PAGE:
Jasna Veličković - Fiasco
for three voices
six old detuned pianos,
spinet and organetto
commissioned by the Leiden University
premiered June 2, 2005
430th anniversary of the University of Leiden
On the occasion of the four hundred thirtieth anniversary of the University of Leiden, a suggestion was made that the person and achievements of the Dutch artist Humbert de Superville (1770–1849) should be the framework for a musical-theatrical project performed in the edifice of a former wool factory in the Scheltema complex in Leiden. The project coordinator was a theatrical artist Paul Koek.
Superville wrote the Essay on Unconditional Signs in Art, a utopian text where he developed a cognitive theory of visual signs. The need for universality, which Superville strived for almost grotesquely, determined Jasna Veličković’s choice of the ensemble. She decided to put six second-hand, old, detuned pianos in the core...Six heterogeneous and detuned pianos show only the potential which, through the unification of the ununifiable and misaligned, becomes an impossibility... One is shown as many.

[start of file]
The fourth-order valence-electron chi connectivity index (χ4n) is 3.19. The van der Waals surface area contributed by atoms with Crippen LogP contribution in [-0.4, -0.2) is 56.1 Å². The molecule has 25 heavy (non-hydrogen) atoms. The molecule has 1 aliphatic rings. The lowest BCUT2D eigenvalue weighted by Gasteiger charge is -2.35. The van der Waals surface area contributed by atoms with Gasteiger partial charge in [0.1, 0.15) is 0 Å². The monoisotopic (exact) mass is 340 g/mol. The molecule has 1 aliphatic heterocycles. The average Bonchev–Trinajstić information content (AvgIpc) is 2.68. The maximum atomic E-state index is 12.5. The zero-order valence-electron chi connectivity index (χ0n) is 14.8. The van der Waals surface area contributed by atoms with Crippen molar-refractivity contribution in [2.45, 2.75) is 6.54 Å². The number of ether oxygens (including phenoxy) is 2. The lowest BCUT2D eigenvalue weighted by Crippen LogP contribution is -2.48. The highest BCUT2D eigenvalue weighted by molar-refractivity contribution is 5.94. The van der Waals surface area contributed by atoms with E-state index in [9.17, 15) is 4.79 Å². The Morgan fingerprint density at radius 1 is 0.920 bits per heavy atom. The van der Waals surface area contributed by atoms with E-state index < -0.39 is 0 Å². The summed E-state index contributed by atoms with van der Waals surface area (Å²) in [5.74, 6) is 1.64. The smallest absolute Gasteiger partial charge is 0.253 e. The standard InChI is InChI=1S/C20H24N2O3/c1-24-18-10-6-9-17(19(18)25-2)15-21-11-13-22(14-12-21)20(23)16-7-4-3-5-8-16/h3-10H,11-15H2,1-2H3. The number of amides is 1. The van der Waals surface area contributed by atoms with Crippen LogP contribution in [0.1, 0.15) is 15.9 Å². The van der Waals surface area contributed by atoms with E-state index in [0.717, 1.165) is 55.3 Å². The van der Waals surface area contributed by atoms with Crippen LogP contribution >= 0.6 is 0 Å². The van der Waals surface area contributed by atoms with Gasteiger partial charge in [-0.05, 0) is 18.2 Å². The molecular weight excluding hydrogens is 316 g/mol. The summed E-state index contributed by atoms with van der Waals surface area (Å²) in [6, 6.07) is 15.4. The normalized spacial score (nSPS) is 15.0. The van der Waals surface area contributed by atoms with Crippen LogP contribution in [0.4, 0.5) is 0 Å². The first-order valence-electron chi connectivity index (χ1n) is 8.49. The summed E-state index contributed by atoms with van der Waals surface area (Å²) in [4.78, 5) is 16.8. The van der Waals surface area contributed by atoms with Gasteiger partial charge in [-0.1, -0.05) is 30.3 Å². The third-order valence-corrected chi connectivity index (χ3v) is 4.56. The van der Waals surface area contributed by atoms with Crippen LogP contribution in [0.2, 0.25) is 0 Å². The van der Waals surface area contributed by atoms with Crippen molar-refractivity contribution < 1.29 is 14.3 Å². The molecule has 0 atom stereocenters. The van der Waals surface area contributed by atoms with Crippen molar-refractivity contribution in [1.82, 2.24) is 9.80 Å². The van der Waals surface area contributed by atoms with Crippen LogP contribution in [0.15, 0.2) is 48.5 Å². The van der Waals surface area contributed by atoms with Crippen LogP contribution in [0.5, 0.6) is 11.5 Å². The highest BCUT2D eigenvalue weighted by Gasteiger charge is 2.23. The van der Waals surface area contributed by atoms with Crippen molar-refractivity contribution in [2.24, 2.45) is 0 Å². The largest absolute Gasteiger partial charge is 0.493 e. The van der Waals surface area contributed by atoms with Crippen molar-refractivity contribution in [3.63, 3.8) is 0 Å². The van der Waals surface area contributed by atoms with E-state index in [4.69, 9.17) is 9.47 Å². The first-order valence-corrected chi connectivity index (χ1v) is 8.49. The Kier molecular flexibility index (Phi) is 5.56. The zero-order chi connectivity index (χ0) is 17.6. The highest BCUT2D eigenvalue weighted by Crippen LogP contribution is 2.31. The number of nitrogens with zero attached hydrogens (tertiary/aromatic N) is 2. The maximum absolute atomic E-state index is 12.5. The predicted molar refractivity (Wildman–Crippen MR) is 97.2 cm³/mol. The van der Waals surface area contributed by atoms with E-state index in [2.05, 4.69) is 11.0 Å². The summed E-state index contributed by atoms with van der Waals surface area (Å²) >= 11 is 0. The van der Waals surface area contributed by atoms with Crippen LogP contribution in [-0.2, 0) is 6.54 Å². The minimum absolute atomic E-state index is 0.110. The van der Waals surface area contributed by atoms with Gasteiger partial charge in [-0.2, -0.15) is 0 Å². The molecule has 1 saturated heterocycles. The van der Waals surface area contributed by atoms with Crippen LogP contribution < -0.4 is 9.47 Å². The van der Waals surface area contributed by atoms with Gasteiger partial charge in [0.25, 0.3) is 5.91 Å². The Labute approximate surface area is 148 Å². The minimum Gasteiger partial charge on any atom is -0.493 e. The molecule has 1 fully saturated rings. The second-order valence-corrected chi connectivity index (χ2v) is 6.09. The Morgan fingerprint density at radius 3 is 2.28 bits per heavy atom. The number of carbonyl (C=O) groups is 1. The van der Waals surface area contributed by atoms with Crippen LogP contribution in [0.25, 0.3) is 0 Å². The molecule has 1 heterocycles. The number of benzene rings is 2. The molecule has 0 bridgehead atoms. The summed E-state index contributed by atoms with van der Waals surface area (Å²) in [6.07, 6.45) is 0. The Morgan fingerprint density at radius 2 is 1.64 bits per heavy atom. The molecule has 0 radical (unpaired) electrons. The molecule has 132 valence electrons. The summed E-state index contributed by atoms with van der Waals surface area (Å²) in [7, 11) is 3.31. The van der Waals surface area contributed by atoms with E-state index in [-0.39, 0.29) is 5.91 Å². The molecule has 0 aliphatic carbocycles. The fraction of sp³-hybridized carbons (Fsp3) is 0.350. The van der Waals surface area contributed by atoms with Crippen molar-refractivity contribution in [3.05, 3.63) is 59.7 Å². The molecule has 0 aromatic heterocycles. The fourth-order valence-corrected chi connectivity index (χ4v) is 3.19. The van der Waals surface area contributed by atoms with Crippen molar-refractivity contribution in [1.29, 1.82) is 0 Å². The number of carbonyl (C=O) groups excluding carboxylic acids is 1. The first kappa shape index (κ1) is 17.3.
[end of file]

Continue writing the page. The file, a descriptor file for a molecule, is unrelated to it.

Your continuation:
If the impossibility of Superville’s universalism is shown through piano sound, three different characters, three female singers dressed in red, white and black represent the transposition of Superville’s theory to the work’s expressive means. The fact that the choice of the singers was guided by their racial diversity – one was Caucasian (and dressed in white), another African (and dressed in black), and the third one Asian (and dressed in red) – brings a theatre-like component, within the context of the work, to the questions of art’s political correctness in the age of globalism.
click for the full text by J. Novak